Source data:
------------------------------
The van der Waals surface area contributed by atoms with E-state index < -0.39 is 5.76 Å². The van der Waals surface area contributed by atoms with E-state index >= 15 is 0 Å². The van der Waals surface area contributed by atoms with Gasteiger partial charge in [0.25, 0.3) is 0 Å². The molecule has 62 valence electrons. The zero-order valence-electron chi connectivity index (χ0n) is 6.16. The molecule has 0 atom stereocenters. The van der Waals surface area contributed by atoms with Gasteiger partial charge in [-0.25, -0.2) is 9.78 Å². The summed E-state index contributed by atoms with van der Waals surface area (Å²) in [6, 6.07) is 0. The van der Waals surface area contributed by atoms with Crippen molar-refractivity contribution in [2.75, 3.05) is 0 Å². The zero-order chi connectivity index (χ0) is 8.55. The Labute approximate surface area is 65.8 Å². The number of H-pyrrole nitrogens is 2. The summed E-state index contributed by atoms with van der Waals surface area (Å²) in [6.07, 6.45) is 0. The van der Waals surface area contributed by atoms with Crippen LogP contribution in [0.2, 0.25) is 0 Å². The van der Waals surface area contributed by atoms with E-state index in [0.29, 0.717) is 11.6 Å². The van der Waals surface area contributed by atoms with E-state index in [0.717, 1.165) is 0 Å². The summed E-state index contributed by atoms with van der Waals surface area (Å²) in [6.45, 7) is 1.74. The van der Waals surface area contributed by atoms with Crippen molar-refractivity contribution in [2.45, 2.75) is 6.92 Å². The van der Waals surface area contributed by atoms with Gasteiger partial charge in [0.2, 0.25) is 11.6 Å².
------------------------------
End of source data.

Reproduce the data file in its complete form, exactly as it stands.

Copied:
The van der Waals surface area contributed by atoms with E-state index < -0.39 is 5.76 Å². The van der Waals surface area contributed by atoms with E-state index >= 15 is 0 Å². The van der Waals surface area contributed by atoms with Gasteiger partial charge in [0.25, 0.3) is 0 Å². The molecule has 62 valence electrons. The zero-order valence-electron chi connectivity index (χ0n) is 6.16. The molecule has 0 atom stereocenters. The van der Waals surface area contributed by atoms with Gasteiger partial charge in [-0.25, -0.2) is 9.78 Å². The summed E-state index contributed by atoms with van der Waals surface area (Å²) in [6, 6.07) is 0. The van der Waals surface area contributed by atoms with Crippen molar-refractivity contribution in [2.75, 3.05) is 0 Å². The zero-order chi connectivity index (χ0) is 8.55. The Labute approximate surface area is 65.8 Å². The number of H-pyrrole nitrogens is 2. The summed E-state index contributed by atoms with van der Waals surface area (Å²) in [6.07, 6.45) is 0. The van der Waals surface area contributed by atoms with Crippen LogP contribution in [0.2, 0.25) is 0 Å². The van der Waals surface area contributed by atoms with E-state index in [0.29, 0.717) is 11.6 Å². The van der Waals surface area contributed by atoms with E-state index in [0.717, 1.165) is 0 Å². The summed E-state index contributed by atoms with van der Waals surface area (Å²) in [6.45, 7) is 1.74. The van der Waals surface area contributed by atoms with Crippen molar-refractivity contribution in [2.45, 2.75) is 6.92 Å². The van der Waals surface area contributed by atoms with Gasteiger partial charge in [0.2, 0.25) is 11.6 Å².